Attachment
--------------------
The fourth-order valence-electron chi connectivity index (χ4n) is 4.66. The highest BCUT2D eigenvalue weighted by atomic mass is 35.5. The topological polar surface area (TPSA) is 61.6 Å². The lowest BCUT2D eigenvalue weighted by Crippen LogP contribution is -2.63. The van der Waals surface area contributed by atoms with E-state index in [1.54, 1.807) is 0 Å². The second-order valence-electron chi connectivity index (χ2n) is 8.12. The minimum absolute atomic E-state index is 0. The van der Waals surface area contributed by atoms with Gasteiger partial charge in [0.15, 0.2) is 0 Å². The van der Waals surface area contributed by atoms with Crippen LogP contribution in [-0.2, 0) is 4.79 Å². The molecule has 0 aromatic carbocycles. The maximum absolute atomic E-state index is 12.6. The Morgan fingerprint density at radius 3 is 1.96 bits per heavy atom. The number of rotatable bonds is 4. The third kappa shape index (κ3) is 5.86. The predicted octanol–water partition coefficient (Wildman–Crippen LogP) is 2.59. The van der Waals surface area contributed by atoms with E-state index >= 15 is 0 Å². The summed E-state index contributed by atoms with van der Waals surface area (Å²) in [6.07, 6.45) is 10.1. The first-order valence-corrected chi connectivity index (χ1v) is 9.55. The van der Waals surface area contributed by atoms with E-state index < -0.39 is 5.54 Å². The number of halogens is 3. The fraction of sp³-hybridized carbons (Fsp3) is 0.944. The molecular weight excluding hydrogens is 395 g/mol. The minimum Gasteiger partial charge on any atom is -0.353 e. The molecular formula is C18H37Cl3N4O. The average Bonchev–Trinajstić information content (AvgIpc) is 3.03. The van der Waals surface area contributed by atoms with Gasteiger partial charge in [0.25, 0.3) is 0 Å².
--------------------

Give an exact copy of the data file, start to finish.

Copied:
The fourth-order valence-electron chi connectivity index (χ4n) is 4.66. The highest BCUT2D eigenvalue weighted by atomic mass is 35.5. The topological polar surface area (TPSA) is 61.6 Å². The lowest BCUT2D eigenvalue weighted by Crippen LogP contribution is -2.63. The van der Waals surface area contributed by atoms with E-state index in [1.54, 1.807) is 0 Å². The second-order valence-electron chi connectivity index (χ2n) is 8.12. The minimum absolute atomic E-state index is 0. The van der Waals surface area contributed by atoms with Gasteiger partial charge in [0.15, 0.2) is 0 Å². The van der Waals surface area contributed by atoms with Crippen LogP contribution in [-0.2, 0) is 4.79 Å². The molecule has 0 aromatic carbocycles. The maximum absolute atomic E-state index is 12.6. The Morgan fingerprint density at radius 3 is 1.96 bits per heavy atom. The number of rotatable bonds is 4. The third kappa shape index (κ3) is 5.86. The predicted octanol–water partition coefficient (Wildman–Crippen LogP) is 2.59. The van der Waals surface area contributed by atoms with E-state index >= 15 is 0 Å². The summed E-state index contributed by atoms with van der Waals surface area (Å²) in [6.07, 6.45) is 10.1. The first-order valence-corrected chi connectivity index (χ1v) is 9.55. The van der Waals surface area contributed by atoms with E-state index < -0.39 is 5.54 Å². The number of halogens is 3. The fraction of sp³-hybridized carbons (Fsp3) is 0.944. The molecular weight excluding hydrogens is 395 g/mol. The minimum Gasteiger partial charge on any atom is -0.353 e. The molecular formula is C18H37Cl3N4O. The average Bonchev–Trinajstić information content (AvgIpc) is 3.03. The van der Waals surface area contributed by atoms with Gasteiger partial charge in [0.25, 0.3) is 0 Å².